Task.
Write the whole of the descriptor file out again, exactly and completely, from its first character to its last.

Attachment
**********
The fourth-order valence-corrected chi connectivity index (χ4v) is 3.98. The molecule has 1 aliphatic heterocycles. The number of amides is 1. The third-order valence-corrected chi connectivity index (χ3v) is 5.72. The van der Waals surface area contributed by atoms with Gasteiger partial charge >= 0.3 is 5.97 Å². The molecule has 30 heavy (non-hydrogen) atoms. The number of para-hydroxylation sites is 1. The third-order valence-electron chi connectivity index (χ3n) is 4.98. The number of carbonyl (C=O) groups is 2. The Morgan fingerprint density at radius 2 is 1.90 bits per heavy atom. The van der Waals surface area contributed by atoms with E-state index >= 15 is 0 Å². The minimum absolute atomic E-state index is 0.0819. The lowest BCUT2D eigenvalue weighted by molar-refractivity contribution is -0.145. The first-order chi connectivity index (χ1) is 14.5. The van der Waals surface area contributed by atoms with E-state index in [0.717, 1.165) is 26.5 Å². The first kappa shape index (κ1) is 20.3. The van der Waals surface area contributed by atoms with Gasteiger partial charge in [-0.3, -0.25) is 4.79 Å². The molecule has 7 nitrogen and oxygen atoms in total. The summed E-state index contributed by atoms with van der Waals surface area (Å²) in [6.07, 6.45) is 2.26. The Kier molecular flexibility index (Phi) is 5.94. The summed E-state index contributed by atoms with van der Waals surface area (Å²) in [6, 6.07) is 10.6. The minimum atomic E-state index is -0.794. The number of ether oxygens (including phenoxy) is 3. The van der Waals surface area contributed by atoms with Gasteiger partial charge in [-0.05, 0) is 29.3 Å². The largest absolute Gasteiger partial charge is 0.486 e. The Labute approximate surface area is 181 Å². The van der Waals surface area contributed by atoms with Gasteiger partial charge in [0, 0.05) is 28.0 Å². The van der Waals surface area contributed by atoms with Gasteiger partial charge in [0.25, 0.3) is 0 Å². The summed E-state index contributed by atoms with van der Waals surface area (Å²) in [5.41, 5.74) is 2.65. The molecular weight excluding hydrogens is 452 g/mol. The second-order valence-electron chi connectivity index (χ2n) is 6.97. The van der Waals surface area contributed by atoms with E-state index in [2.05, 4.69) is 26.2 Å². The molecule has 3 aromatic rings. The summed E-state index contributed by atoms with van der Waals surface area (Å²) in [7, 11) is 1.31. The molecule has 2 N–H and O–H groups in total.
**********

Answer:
The fourth-order valence-corrected chi connectivity index (χ4v) is 3.98. The molecule has 1 aliphatic heterocycles. The number of amides is 1. The third-order valence-corrected chi connectivity index (χ3v) is 5.72. The van der Waals surface area contributed by atoms with Gasteiger partial charge >= 0.3 is 5.97 Å². The molecule has 30 heavy (non-hydrogen) atoms. The number of para-hydroxylation sites is 1. The third-order valence-electron chi connectivity index (χ3n) is 4.98. The number of carbonyl (C=O) groups is 2. The Morgan fingerprint density at radius 2 is 1.90 bits per heavy atom. The van der Waals surface area contributed by atoms with E-state index >= 15 is 0 Å². The minimum absolute atomic E-state index is 0.0819. The lowest BCUT2D eigenvalue weighted by molar-refractivity contribution is -0.145. The first-order chi connectivity index (χ1) is 14.5. The van der Waals surface area contributed by atoms with E-state index in [0.717, 1.165) is 26.5 Å². The first kappa shape index (κ1) is 20.3. The van der Waals surface area contributed by atoms with Gasteiger partial charge in [-0.3, -0.25) is 4.79 Å². The molecule has 7 nitrogen and oxygen atoms in total. The summed E-state index contributed by atoms with van der Waals surface area (Å²) in [6.07, 6.45) is 2.26. The Kier molecular flexibility index (Phi) is 5.94. The summed E-state index contributed by atoms with van der Waals surface area (Å²) in [6, 6.07) is 10.6. The minimum atomic E-state index is -0.794. The number of ether oxygens (including phenoxy) is 3. The van der Waals surface area contributed by atoms with Gasteiger partial charge in [-0.05, 0) is 29.3 Å². The largest absolute Gasteiger partial charge is 0.486 e. The Labute approximate surface area is 181 Å². The van der Waals surface area contributed by atoms with Gasteiger partial charge in [0, 0.05) is 28.0 Å². The van der Waals surface area contributed by atoms with Gasteiger partial charge in [0.25, 0.3) is 0 Å². The summed E-state index contributed by atoms with van der Waals surface area (Å²) in [5.41, 5.74) is 2.65. The molecular weight excluding hydrogens is 452 g/mol. The second-order valence-electron chi connectivity index (χ2n) is 6.97. The van der Waals surface area contributed by atoms with E-state index in [2.05, 4.69) is 26.2 Å². The molecule has 3 aromatic rings. The summed E-state index contributed by atoms with van der Waals surface area (Å²) in [7, 11) is 1.31. The molecule has 2 N–H and O–H groups in total.